Last Modified: Monday, June 03, 2013 12:01 PM
BATON ROUGE (AP) — Since January, when Louisiana High School Athletic Association member principals passed a proposal that mandates split football championships, there have been several notable meetings and dates.
The next big date looming is Wednesday. That's when the LHSAA's executive committee begins its annual three-day summer meeting at the organization's offices.
It also could be the day when the LHSAA board finalizes some all-important details for the 2013 football playoff plan that divides schools based on select or nonselect school status.
"We're going to come in and look at the recommendations the school-relations committee made," LHSAA President Todd Guice of Ouachita High said. "And from there, I'd like to think we'll be able to make some decisions. We owe it to our schools, the athletes and fans to have something in place."
Wednesday's Baton Rouge meeting starts at 1 p.m., and a series of recommendations regarding the split plan and other select/nonselect school issues are among the first items the executive committee will attempt to tackle.
The executive committee also will decide on its two-year host championship sites for five sports, including baseball and boys and girls basketball on Wednesday. The executive committee also is set to meet at Thursday and again on Friday.
"The meeting is going to revolve around those things," LHSAA Executive Director Kenny Henderson said of the select/nonselect issues and championship proposals. "We've got your other typical housecleaning things that we do every summer. And we've got a couple of requests, but nothing as important as those two items."
One "house cleaning" item to note will be Henderson's recommendation on the hiring of an assistant executive director to replace Rhonda Dreibelbis, who retired after the 2012-13 sports seasons.
Henderson said he has completed the interview process and is prepared to make that recommendation to the executive committee Wednesday.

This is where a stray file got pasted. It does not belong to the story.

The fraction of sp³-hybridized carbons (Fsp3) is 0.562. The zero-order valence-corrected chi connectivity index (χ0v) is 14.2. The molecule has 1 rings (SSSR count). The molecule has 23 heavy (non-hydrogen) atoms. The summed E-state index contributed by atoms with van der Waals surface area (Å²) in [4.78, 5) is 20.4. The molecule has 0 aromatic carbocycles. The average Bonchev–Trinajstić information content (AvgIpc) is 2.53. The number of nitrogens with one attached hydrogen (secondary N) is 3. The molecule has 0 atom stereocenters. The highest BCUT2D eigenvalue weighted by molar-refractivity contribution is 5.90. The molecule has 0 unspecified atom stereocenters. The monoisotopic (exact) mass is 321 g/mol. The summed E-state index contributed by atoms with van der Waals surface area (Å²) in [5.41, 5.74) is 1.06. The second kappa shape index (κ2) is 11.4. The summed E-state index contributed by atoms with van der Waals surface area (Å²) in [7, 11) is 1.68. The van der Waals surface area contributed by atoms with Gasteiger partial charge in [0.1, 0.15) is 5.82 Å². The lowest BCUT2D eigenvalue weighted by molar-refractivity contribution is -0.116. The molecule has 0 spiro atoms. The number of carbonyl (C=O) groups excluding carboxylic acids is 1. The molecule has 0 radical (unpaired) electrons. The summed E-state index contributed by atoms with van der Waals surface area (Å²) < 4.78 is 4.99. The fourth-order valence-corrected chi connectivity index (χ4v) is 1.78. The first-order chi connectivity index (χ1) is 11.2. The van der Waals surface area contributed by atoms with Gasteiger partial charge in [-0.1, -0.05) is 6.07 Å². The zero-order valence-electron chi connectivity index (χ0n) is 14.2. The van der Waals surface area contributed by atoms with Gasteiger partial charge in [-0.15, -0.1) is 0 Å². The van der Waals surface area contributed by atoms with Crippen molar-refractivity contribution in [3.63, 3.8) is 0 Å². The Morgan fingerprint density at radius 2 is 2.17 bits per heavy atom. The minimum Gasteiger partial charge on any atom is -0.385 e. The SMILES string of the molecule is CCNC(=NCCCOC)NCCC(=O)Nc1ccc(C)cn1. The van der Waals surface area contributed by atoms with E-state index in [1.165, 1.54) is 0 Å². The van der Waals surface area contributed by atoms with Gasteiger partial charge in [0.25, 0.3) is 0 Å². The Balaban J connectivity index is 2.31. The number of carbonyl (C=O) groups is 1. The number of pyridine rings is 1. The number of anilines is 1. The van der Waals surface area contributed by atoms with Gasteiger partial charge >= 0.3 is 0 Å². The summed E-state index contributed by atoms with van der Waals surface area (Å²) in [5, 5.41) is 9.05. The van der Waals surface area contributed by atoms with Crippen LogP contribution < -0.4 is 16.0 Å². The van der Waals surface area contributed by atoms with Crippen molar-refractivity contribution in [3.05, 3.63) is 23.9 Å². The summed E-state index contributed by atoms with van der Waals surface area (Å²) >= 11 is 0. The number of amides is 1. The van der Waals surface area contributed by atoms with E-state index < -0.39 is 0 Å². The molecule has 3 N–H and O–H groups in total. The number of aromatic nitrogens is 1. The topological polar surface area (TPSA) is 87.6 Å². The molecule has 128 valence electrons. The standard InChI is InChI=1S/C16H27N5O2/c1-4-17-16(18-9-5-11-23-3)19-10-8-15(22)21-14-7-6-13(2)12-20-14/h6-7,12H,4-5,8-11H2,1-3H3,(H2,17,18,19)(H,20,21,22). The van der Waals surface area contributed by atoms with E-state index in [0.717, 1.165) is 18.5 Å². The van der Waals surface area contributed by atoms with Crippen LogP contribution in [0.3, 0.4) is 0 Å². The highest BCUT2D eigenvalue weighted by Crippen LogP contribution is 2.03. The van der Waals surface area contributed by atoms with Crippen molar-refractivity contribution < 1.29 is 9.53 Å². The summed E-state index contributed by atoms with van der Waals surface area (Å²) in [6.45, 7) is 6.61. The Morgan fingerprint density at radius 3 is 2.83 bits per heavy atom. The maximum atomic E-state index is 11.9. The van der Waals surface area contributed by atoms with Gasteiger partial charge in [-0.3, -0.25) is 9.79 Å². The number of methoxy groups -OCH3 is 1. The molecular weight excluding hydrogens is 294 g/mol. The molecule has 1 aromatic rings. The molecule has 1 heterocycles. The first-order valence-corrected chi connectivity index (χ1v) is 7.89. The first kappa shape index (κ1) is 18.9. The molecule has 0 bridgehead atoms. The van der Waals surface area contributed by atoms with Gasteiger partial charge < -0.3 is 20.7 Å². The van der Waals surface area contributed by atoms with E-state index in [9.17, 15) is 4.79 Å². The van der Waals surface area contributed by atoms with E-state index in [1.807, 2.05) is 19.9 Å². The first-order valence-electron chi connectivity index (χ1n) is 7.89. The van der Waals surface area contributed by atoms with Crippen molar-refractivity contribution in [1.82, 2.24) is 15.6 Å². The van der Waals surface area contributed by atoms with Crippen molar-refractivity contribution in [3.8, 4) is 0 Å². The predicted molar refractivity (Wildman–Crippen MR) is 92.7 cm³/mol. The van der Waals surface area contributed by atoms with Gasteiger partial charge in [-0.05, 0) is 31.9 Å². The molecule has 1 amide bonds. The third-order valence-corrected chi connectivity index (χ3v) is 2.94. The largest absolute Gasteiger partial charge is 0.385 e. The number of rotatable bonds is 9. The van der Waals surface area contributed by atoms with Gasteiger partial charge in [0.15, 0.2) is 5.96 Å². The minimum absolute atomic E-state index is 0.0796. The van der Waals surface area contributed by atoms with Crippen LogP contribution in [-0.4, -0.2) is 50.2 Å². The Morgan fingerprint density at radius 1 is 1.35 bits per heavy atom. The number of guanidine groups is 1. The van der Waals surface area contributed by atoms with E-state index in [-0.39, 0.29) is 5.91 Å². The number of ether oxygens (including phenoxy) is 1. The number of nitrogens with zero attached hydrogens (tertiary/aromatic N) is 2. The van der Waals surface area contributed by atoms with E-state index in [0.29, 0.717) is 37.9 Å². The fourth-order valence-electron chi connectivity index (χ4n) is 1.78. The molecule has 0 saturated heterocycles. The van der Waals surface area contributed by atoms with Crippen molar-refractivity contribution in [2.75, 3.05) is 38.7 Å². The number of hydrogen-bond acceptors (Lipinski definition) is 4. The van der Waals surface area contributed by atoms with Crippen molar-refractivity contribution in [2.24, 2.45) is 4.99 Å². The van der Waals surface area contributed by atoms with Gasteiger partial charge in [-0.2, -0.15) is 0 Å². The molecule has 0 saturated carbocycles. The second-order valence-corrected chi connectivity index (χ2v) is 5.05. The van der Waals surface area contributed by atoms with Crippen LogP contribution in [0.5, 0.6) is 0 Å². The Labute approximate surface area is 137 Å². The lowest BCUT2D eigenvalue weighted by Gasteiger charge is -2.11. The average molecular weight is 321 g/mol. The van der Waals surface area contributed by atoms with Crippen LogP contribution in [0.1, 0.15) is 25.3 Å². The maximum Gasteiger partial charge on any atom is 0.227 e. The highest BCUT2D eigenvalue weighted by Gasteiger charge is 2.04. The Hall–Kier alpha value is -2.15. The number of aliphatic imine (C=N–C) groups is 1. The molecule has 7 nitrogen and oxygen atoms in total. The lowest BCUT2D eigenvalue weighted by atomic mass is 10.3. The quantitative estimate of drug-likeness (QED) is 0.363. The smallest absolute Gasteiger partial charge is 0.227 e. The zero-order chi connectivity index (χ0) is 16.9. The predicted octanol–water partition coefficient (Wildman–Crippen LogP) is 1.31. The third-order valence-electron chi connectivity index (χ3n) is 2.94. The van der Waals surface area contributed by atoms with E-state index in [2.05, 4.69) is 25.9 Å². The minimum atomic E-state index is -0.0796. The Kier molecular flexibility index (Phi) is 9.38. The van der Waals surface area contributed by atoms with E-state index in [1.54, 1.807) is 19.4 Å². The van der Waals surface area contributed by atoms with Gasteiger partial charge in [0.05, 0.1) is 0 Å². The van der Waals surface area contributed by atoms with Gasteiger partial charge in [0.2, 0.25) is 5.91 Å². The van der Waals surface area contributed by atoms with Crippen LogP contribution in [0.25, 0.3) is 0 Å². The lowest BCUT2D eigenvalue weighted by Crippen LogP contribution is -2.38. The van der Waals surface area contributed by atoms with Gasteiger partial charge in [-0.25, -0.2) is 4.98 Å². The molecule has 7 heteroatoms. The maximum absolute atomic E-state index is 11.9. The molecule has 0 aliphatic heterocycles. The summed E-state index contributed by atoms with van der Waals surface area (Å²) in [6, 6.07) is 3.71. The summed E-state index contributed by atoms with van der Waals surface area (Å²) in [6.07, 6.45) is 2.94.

Guice said the executive committee will not look to postpone implementation of the split playoff plan that passed by a 206-119 margin by principals. For now, only one thing is certain: Select and nonselect teams will compete together in districts before branching off into separate playoffs.
The key issues will be deciding how many divisions there will be for select schools and where charter schools fall in this mix.
Guice and Henderson praised the work of the school-relations committee, which hashed out 11 recommendations during a two-day meeting in late April.
LHSAA leaders noted the school-relations committee may not be done yet. The school-relations group made up of select and nonselect school representatives is scheduled to meet Tuesday afternoon and Wednesday morning before the start of the summer meeting. Henderson said those meetings will be closed to the media and the public.
"One important recommendation the school-relations committee made was that the vote in January should be honored this year," Guice said. "You had select and nonselect members who felt very strongly about that. The question is how do we do that?"
The proposal passed in January calls for five football championship divisions for 242 nonselect, or traditional public schools; and two for select schools, a group made up of private, magnet, laboratory, charter and dual-curriculum schools.
Since then, the school-relations committee recommended offering five select championship divisions and to remove charter schools that have open enrollment policies from the list of select schools.
"We're going to come in and review what we put together at the last meeting," school-relations committee chairman Mike Boyer of Teurlings Catholic said. "Part of the reason for the five divisions was a concern about needing to follow the LHSAA constitution, which says football should be contested in five classes. Some people on the committee may have a new ideas, and there could be another plan added."
The LHSAA staff has researched the charters of its member charter schools and has identified 11 New Orleans area schools that will be moved to the nonselect category, Henderson said.
Defending Class 4A football champion Edna Karr is one of two schools still to be evaluated. Baton Rouge's most notable charter school, Madison Prep, was deemed a select school.
Henderson said the status of dual-curriculum schools won't be a major factor. Only two dual-curriculum schools, Baton Rouge-based Scotlandville and Shreveport's C.E. Byrd, have submitted percentages that will make them select schools.
The process to evaluate dual-curriculum schools is ongoing. To be deemed select, a dual-curriculum school must draw at least 25 percent of its enrollment from outside a traditional attendance zone.